Mourn with Those Who Mourn: Choosing Grief

Guest post by Sharyl West Loeung

I didn’t know I was afraid of scorpions until I awoke one night around 3am to a strange sensation on my face.  A couple of  painfully confused moments later, complete with a 2nd and 3rd sting on my arm and hand, my fear of scorpions was forever solidified. One experience was enough. The more I read about them, the harder I prayed to never encounter one again.

There are those things in life, whether learned or observed, we distinctly know we want to avoid. From heights to vermin to small spaces, we do everything we can to make sure we are safe from the things that frighten us the most. When “worst fears” is a question on a friendly game of Family Feud, I believe if we knew ourselves better, the number one answer would not be public speaking, but grief. The experience of loss and the grieving process that follows is life-altering in such a way the idea of voluntarily submitting to the process is absurd. And yet that seems to be what we as Christians are called to do.

Paul writes in Romans 12 not only are we called to “rejoice with those who rejoice” but also “mourn with those who mourn…”

If grief is something we must face, both corporately, such as in the death of nine fellow Christians in Charleston, South Carolina, or personally, when a friend loses someone they love, we must learn to do so well. But, how?

1) Eliminate words like “but” and “at least” from your vocabulary
We’ve all experienced this to some extent or another, you are telling a person about your lousy day, the stress of family, the thing that keeps you up at night and their response is “Yeah well at least you didn’t…” This can be done to communicate the hearer’s belief they’ve experienced worse, but usually it is meant to be a form of good cheer.  As in, “hey, it could be worse.” Well, of course it could be worse, but right now I feel suffocated by my loss, and I don’t have to energy to even think about the worst. Instead, I really need someone to listen, but in communicating in “buts” and “at leasts” you have communicated you are not a safe person for me to express my raw, unfiltered emotions to. I don’t need to be reigned in; I just need a listening ear. Allowing a person to speak without correction or comparison creates a space for processing and reflection, two vital steps in the grieving process.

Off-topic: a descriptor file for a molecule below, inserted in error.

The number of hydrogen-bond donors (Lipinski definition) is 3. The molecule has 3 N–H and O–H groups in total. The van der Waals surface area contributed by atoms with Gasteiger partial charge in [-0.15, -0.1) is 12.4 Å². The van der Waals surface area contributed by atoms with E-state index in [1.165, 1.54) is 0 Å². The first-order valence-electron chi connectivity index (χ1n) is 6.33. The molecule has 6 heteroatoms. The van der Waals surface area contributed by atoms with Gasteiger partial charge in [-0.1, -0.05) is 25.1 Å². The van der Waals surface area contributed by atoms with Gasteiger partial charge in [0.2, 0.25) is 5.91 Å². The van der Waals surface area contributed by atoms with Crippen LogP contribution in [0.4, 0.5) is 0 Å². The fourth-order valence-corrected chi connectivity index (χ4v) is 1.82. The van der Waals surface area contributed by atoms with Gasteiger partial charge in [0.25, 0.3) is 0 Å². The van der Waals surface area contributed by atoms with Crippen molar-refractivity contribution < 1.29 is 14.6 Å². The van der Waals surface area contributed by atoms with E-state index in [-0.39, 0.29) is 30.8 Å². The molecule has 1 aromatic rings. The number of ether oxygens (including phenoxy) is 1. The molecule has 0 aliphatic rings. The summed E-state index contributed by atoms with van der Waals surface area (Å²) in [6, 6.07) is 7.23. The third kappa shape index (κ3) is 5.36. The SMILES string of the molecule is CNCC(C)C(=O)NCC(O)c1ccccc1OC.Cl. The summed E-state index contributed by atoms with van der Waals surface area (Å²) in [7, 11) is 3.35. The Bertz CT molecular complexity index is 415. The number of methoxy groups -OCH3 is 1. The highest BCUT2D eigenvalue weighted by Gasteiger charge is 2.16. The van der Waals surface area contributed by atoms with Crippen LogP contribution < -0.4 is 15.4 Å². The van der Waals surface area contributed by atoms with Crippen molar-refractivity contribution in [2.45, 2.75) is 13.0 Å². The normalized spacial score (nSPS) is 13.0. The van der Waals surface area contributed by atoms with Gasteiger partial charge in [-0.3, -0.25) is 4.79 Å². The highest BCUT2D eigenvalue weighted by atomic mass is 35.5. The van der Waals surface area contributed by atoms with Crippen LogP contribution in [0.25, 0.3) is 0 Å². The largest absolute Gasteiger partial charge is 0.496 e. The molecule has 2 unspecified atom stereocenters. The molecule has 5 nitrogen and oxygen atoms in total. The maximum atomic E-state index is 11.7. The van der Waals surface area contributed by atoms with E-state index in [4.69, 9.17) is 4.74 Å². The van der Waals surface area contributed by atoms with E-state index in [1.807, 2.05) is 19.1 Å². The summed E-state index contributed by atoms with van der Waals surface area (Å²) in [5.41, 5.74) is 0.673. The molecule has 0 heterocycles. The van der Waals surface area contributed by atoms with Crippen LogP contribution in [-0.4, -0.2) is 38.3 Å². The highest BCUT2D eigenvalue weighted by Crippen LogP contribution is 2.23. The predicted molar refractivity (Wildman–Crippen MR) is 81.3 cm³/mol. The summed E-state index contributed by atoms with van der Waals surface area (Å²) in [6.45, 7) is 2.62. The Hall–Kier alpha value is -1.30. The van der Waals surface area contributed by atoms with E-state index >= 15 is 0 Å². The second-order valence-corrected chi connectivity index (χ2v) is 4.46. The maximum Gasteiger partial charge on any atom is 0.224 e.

2) Practice Empathy
Romans 12 addresses the issue of living well to a community learning what it means to be Christians. When Paul gets to the imperative of rejoicing and grieving with those who do the same it is a call practice empathy. A common misconception about empathy is that is requires the same experiences to identify with a person in a particular situation. But Empathy does two things: it acknowledges the reality and depth of the pain a person is experiencing, and it says, “I see you. You’re still in there. I’m going to stand right here and keep reminding you that you are alive.” The avoidance of people experiencing loss often stems from the fear of saying the wrong. It’s a valid concern, but step one in participating in someone’s grief is showing up, acknowledging the reality of someone’s pain, and sticking around for the long haul.

Americans are completionists. We love our checklists and our goals and our accomplishments. We like to see things done on a deadline. All great attributes on the day-to-day that make us lousy grief companions. There is no linear timeline to the process of grieving. There is no checklist. Grief takes time with no particular ending point. When we commit to grieving with those that grieve we must commit ourselves to times of pause. Solidarity may look a lot like slowing down the rhythms of our normal lives to reflect on others’ loss. It may mean taking time to sit in silence with someone who just isn’t ready to be alone. It may meaning remembering to stop and pray not only in crisis but in the days to come as a family rebuilds. It is often in the pause that we learn best how to be empathic people. It is in the practicing of this spiritual discipline that we become  more Christ-like.

Grief is hard. And messy. And something entirely unavoidable in a healthy human being. As we decide to follow the call of Christ, may we become people that learn to grieve well.



SharylSharyl West Loeung holds a Master of Divinity degree from George W. Truett Theological Seminary at Baylor University. She currently works in the Department of Multicultural Affairs at Baylor University. A licensed minister, she enjoys supply preaching in Central Texas as well as serving in her home church. Sharyl’s interests include social justice movements, cross-cultural and inter-generational community, and liturgy. Her favorite things in life include: her husband and adorable toddler, her zoo (let’s not confess the number of pets she owns here), a good Netflix binge, hammock naps, and avidly following sports and theater in equal measure.